Hayle Cornwall

St Ives | Carbis Bay | Hayle | Gwithian Towans | Godrevy Head | Portreath | Porthtowan | St Agnes
Isles of Scilly| Sennen Cove | Land's End | Pendeen | St Just | Porthcurno | Lamorna | Mousehole | Newlyn | Penzance | Marazion - St Michael's Mount | Praa Sands |

Accommodation in Hayle

Accommodation in Hayle

Lelant - Charming village at the estuary of the Hayle river with long stretches of sand and dunes, linking with Carbis Bay to which there are lovely walks. The estuary itself is an important bird-watching site.

Once the principal market and port for the area. Its 15th Century church at the edge of the dunes mark its history as a religious centre. The West Cornwall Golf Club is also situated on the dunes there.

St Erth - Picturesque village on the River Hayle, navigable in the 16th Century up to the ancient bridge where the 14th Century church stands. Medieval lantern-head cross in the village square.

Hayle is very popular with holiday makers with many facilities and a wide range of leisure activities only a short walk from the beach.

Famous for the three mile stretch of soft golden sand, stretching in a gentle crescent from St Ives Bay to Godrevy Lighthouse, with superb panoramic views of St Ives, Carbis Bay and Godrevy Lighthouse, which - like so many of Britain's lighthouses - is no longer manned. Godrevy Lighthouse provided the novelist Virginia Woolf with the inspiration for her novel 'To the Lighthouse'.

Behind the main expanse of sand, you will find The Towans, Cornish for sand dunes, which dominate the coastline and provide a great place for families to explore the rich habitat for wildlife that they create.

Each year, the Hayle estuary between Copperhouse and Lelant Saltings provides a feeding ground and stop off point for many types of migratory birds.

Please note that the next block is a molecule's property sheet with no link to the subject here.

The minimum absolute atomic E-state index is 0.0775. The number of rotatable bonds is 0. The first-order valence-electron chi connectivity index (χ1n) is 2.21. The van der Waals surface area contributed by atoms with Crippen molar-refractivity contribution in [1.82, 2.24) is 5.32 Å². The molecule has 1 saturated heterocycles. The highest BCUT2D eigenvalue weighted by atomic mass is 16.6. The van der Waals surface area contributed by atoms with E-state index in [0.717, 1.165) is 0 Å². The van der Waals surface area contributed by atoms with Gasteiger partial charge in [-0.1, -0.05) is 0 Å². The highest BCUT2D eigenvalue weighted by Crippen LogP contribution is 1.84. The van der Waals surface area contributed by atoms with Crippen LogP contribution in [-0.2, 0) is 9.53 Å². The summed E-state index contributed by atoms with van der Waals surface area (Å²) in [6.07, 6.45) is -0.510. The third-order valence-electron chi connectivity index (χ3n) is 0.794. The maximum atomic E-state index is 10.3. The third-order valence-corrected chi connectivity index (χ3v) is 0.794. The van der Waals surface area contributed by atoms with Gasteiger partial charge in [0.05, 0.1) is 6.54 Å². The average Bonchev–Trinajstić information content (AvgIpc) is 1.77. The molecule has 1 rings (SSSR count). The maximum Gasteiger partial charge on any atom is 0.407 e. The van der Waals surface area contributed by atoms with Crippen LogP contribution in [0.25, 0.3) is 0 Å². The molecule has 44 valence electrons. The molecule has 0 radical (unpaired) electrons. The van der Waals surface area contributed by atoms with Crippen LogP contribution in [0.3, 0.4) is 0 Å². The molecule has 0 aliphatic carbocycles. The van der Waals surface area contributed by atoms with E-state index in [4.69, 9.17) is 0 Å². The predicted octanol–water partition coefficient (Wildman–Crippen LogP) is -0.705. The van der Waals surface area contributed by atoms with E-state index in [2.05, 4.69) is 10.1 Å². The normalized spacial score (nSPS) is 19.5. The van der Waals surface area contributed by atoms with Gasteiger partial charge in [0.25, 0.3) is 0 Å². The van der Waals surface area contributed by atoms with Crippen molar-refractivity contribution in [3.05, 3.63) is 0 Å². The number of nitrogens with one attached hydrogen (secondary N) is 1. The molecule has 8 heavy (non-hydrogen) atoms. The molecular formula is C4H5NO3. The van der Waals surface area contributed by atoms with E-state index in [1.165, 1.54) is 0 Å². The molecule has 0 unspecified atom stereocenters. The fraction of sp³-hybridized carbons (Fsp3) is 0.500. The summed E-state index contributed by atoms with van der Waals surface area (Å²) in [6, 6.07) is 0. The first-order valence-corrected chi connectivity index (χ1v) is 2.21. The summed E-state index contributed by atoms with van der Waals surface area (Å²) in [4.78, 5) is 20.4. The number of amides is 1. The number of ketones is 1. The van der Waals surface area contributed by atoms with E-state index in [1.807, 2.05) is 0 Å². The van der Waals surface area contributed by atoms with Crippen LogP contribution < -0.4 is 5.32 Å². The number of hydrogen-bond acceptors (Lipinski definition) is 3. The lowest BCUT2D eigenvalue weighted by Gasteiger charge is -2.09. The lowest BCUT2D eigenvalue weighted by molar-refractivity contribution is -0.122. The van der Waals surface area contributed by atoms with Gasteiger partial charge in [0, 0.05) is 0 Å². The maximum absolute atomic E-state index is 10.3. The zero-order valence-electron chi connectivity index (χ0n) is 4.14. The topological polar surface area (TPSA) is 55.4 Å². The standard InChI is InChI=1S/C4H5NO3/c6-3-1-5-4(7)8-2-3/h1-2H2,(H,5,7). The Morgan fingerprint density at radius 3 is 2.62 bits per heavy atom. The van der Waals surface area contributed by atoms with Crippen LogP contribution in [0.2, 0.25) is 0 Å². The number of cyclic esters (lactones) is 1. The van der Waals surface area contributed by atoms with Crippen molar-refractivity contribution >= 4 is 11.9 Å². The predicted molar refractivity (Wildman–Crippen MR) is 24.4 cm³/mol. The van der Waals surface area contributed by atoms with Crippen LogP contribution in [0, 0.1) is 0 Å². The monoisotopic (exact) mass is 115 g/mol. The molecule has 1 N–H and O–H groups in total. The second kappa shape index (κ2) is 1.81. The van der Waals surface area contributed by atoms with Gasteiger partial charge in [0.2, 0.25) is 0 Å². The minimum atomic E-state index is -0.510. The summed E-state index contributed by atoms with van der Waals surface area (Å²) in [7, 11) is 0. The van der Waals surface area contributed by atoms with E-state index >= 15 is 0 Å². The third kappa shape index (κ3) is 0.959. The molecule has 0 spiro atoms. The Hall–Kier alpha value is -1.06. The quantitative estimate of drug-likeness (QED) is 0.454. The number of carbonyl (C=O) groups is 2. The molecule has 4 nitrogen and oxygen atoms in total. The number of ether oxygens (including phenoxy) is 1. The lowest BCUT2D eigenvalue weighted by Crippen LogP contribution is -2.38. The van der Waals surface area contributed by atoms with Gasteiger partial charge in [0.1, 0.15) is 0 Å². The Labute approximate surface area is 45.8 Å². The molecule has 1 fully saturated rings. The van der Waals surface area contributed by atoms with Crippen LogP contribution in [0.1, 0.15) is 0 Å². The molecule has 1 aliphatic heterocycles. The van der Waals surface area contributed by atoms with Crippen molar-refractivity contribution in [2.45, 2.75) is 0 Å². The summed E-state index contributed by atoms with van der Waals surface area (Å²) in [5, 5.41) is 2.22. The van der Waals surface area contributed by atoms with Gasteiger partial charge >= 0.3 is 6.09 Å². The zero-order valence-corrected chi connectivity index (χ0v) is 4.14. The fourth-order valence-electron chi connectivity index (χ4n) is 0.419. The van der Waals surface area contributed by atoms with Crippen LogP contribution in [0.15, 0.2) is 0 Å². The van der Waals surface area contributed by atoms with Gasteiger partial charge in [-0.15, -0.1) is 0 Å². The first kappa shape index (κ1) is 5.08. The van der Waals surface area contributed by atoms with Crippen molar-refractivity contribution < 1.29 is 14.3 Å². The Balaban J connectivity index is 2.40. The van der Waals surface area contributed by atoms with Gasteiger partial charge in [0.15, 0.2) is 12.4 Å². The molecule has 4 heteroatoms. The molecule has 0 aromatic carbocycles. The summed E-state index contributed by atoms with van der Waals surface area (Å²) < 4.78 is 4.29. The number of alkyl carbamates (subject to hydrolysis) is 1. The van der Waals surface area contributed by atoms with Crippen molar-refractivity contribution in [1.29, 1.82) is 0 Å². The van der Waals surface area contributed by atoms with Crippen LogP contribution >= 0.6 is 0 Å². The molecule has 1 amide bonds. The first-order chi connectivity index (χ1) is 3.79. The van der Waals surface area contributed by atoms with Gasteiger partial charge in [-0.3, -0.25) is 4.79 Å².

The long beach at Hayle, literally has something for everyone. It is excellent for swimming, surfing and of course sun bathing. There are many swallow pools for the children to play in an during the evening it transform into a truly romantic location for that evening stroll.

Named from the Cornish heyl, 'estuary', Hayle is one of only very few sheltered estuaries on Cornwall's north coast and, as such, has been a port from the very earliest times. However, the harbour entrance has never been easy and dredging has long been needed to counteract the silting up of the river.

The boom time for the harbour and, effectively, the birth of the town came in the first half of the nineteenth century when the name of Hayle became synonymous with mining -related industries such as tin and copper smelting, and the foundries of Copperhouse and, above all, Harvey's.

Today there is not much left to be seen of the great Carnsew foundry of Harvey & Co., but for a time it was the most important in Cornwall, employing 1000 men and exporting Cornish beam engines and other mining equipment all over the world - to Australia, South Africa and the Americas.

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